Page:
What is Benign Prostatic Hypertrophy (BPH)? 

The prostate gland is part of the male reproductive system. It is generally around the size of a walnut. The urethra (bladder tube) passes through the prostate as it leads from the bladder to the outside of the body. 

As a man gets older his prostate will often become enlarged – this is referred to as Benign Prostatic Hypertrophy or BPH. There does not appear to be a link between BPH and the development of prostate cancer.

93591988Issues with an enlarged prostate can arise when the enlargement causes pressure on the urethra. This can then affect the flow of urine and can cause other issues such as: 

  • slow, dribbling stream of urine (weak stream), or spraying of urine 
  • urine flow that may stop and start (intermittency) 
  • hesitancy – finding it takes a little bit of time to get the flow of urine started 
  • nocturia (waking at night to pass urine)
  • urgency
  • feeling that the bladder has not emptied properly 
  • needing to strain to empty the bladder
  • frequency 
  • recurrent Urinary Tract Infections (UTIs)

What can be done for BPH

The first step is to see your doctor and let them know your symptoms. You may like to complete the International Prostate Symptom Score (IPSS) and take the form with you to your appointment. The IPSS provides information on your symptoms and their severity. This information and can assist your doctor in assessing what treatment options may suit you best. A copy of the 8 question IPSS can be found here

Your doctor may recommend that you see a specialist doctor -a urologist- for further tests of your bladder function. Treatment options include medication and surgery. 

Please contact us for more information. 

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Testimonial image:

Kylie – parent of a child that wets the bed 

Kylie rang our service as she was concerned about her five-year-old daughter, Mia, who was wetting the bed. Kylie had tried limiting Mia’s drinks in the late afternoon and evening and was also getting up at night to wake Mia and take her to the toilet.

Our advisor explained that it may take children until they around 5 ½ years old before they gain bladder control during sleep. Kylie was advised to encourage Mia to drink well throughout the day and was cautioned against cutting out drinks in the afternoon and early evening. Kylie was discouraged from waking Mia at night to take her to the toilet. Kylie was provided with information on obtaining a referral from Mia’s doctor to a bedwetting clinic if Mia continues to wet the bed past 5 ½ years of age.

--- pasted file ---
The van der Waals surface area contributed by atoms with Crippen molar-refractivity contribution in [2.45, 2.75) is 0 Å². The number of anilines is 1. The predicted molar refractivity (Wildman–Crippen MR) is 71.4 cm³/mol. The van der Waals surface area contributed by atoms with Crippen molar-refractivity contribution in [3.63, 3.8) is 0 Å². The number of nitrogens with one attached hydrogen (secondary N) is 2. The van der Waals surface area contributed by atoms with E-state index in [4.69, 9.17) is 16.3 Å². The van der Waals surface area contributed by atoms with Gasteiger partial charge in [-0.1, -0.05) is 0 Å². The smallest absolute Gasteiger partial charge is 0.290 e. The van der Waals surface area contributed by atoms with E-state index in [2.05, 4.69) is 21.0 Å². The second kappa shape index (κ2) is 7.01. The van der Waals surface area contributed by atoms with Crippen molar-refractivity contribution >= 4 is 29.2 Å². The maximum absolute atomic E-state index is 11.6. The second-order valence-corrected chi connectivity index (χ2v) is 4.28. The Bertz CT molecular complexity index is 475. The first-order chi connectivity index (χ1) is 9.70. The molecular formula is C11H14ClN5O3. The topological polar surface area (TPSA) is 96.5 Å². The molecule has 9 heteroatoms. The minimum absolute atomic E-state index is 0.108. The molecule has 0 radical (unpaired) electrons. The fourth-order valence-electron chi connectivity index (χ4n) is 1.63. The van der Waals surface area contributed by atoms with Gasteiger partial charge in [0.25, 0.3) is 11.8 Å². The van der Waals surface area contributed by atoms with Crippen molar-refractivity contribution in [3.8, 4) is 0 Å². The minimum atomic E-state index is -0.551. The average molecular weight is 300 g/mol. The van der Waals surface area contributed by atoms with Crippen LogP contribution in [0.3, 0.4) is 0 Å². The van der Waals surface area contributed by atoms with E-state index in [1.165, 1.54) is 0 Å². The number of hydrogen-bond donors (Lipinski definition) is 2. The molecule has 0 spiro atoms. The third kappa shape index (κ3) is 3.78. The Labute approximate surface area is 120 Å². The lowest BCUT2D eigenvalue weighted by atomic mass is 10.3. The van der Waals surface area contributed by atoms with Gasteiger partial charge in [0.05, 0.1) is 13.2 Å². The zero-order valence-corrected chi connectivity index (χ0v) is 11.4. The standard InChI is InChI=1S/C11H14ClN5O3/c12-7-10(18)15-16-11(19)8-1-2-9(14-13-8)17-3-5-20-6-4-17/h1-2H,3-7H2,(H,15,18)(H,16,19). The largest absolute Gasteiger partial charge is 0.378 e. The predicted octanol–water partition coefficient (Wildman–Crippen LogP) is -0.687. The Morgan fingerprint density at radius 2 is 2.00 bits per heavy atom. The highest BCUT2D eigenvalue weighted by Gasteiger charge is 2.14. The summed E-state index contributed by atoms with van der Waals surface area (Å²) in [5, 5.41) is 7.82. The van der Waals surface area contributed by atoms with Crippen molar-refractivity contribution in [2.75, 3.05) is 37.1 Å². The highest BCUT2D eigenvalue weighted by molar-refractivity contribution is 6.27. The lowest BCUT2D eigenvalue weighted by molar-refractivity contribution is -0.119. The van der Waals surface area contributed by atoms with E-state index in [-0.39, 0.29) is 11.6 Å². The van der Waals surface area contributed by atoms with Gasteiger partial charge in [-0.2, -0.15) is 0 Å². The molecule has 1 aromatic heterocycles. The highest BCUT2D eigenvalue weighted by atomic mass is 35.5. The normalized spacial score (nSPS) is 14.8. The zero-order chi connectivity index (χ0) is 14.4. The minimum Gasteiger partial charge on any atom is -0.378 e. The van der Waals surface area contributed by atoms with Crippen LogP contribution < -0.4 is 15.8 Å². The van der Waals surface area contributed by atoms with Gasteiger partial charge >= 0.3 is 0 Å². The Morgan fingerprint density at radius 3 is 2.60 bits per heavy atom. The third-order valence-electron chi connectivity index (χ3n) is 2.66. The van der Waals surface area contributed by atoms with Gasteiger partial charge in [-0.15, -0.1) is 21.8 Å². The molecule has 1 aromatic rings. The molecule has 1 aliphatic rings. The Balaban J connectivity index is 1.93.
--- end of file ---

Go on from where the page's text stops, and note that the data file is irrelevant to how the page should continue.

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Anastasiya’s story

“As a mum of two young children, I have experienced the joys of two pregnancies and postpartum recoveries. I was shocked after the birth of my first child to discover that my pelvic floor muscles had become weak. I sought advice from Bladder and Bowel Health Australia and learnt the importance of exercising these muscles. This knowledge helped, and because I was better informed second time around, I have now fully restored the dignity of my body and truly enjoyed the changes - and my motherhood. Thank you, Bladder and Bowel Health Australia, for informing young families about bladder and bowel health issues.” 

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Doreen – carer of her husband who has dementia 

Doreen was becoming exhausted caring for her husband Tom, who has dementia. Tom was not always making it to the toilet on time and needed his trousers to be changed several times a day. Every day Doreen was also washing bedlinen and the four towels that Tom was laying on at night as he was soaking through his pull-up pants. 

Tom was receiving a high-level Home Care Package, and Doreen was able to arrange with their provider for some of Tom’s package to be allocated to funding continence assessment and management.  

Our advisor went to Tom’s home and conducted a thorough continence assessment. A continence management plan was developed with input from Doreen, and appropriate incontinence aids and linen protection were organised. Doreen is relieved that Tom’s incontinence has reduced, and her washing load has lessened. Doreen is now confident that she can continue caring for Tom in their home. 

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Gary – experiencing leakage after his recent prostate surgery 

Gary met with one of our Bladder and Bowel Health advisors, as he was concerned about his urine leakage that was persisting after his radical prostatectomy five weeks earlier.   

Gary discussed his concerns with the advisor and was reassured that he was making good progress towards regaining bladder control. This reinforced the information he had received from his urologist. Gary was encouraged to switch to a smaller incontinence pad rather than continuing to wear the pull- up incontinence pants he had worn since his surgery. The advisor arranged some smaller pads for him to trial and provided details on where he could buy them close to his home. 

Gary was encouraged to drink plenty of fluid (particularly water) and to increase his fruit and vegetable intake to avoid constipation. Gary was uncertain if his pelvic floor muscles were working properly and he was referred to a pelvic floor physiotherapist. Gary left the clinic in a brighter frame of mind, confident that he was improving and had clear strategies to further support his recovery.